Deleuze and Guattari use the term BwO in an extended sense, to refer to the virtual dimension of reality in general (which they more often call "plane of consistency" or "plane of immanence"). In this sense, they speak of a BwO of "the earth". "The Earth," they write, "is a body without organs. This body without organs is permeated by unformed, unstable matters, by flows in all directions, by free intensities or nomadic singularities, by mad or transitory particles" (A Thousand Plateaus, p. 40). That is, we usually think of the world as composed of relatively stable entities ("bodies," beings). But these bodies are really composed of sets of flows moving at various speeds (rocks and mountains as very slow-moving flows; living things as flows of biological material through developmental systems; language as flows of information, words, etc.). This fluid substratum is what Deleuze calls the BwO in a general sense.
A Thousand Plateaus
In A Thousand Plateaus, Deleuze and Guattari eventually differentiate between three kinds of BwO: cancerous, empty, and full. Roughly, the empty BwO is the BwO of Anti-Oedipus. This BwO is also described as "catatonic" because it is completely de-organ-ized; all flows pass through it freely, with no stopping, and no directing. Even though any form of desire can be produced on it, the empty BwO is non-productive. The full BwO is the healthy BwO; it is productive, but not petrified in its organ-ization. The cancerous BwO is caught in a pattern of endless reproduction of the self-same pattern. They give a rough recipe for building yourself a healthy BwO:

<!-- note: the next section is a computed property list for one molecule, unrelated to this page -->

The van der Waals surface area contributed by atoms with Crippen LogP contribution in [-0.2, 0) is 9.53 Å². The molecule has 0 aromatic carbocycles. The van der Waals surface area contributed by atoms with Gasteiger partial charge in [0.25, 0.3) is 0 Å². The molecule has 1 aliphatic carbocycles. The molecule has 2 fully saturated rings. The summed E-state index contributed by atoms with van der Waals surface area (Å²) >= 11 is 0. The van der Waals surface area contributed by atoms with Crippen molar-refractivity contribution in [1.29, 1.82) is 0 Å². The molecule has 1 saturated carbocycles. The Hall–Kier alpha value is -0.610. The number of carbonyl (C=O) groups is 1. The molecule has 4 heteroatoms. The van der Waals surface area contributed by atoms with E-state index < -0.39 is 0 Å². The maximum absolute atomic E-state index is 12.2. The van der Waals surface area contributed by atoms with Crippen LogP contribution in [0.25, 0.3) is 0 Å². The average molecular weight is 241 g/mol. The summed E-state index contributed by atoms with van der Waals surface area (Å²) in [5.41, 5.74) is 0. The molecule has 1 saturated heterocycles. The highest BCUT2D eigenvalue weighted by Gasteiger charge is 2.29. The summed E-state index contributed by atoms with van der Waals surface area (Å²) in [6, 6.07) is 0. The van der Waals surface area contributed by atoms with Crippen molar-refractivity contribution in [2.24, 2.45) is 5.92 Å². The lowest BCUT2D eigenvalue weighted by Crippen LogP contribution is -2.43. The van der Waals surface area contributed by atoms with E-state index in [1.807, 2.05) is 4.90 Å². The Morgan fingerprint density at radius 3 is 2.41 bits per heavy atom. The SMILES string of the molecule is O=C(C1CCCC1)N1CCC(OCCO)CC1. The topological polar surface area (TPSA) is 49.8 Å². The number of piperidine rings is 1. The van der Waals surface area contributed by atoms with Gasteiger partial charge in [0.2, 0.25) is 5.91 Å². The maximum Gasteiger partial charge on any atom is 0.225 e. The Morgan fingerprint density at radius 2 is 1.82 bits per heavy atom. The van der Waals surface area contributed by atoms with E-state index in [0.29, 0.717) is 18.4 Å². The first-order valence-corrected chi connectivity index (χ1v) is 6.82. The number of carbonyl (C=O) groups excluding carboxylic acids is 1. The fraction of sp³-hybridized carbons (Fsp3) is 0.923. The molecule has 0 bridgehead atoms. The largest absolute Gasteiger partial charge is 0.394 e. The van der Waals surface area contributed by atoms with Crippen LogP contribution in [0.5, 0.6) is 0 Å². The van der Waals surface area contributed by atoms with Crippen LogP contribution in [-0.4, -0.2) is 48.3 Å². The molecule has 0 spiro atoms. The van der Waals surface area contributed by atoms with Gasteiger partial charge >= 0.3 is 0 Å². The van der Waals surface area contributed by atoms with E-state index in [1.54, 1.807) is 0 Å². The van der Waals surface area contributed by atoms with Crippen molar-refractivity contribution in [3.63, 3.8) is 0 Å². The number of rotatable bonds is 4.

This is how it should be done. Lodge yourself on a stratum, experiment with the opportunities it offers, find an advantageous place on it, find potential movements of deterritorialization, possible lines of flight, experience them, produce flow conjunctions here and there, try out continua of intensities segment by segment, have a small plot of new land at all times. It is through a meticulous relation with the strata that one succeeds in freeing lines of flight, causing conjugated flows to pass and escape and bringing forth continuous intensities for a BwO. (Deleuze & Guattari, A Thousand Plateaus, 1980/1987, p. 161)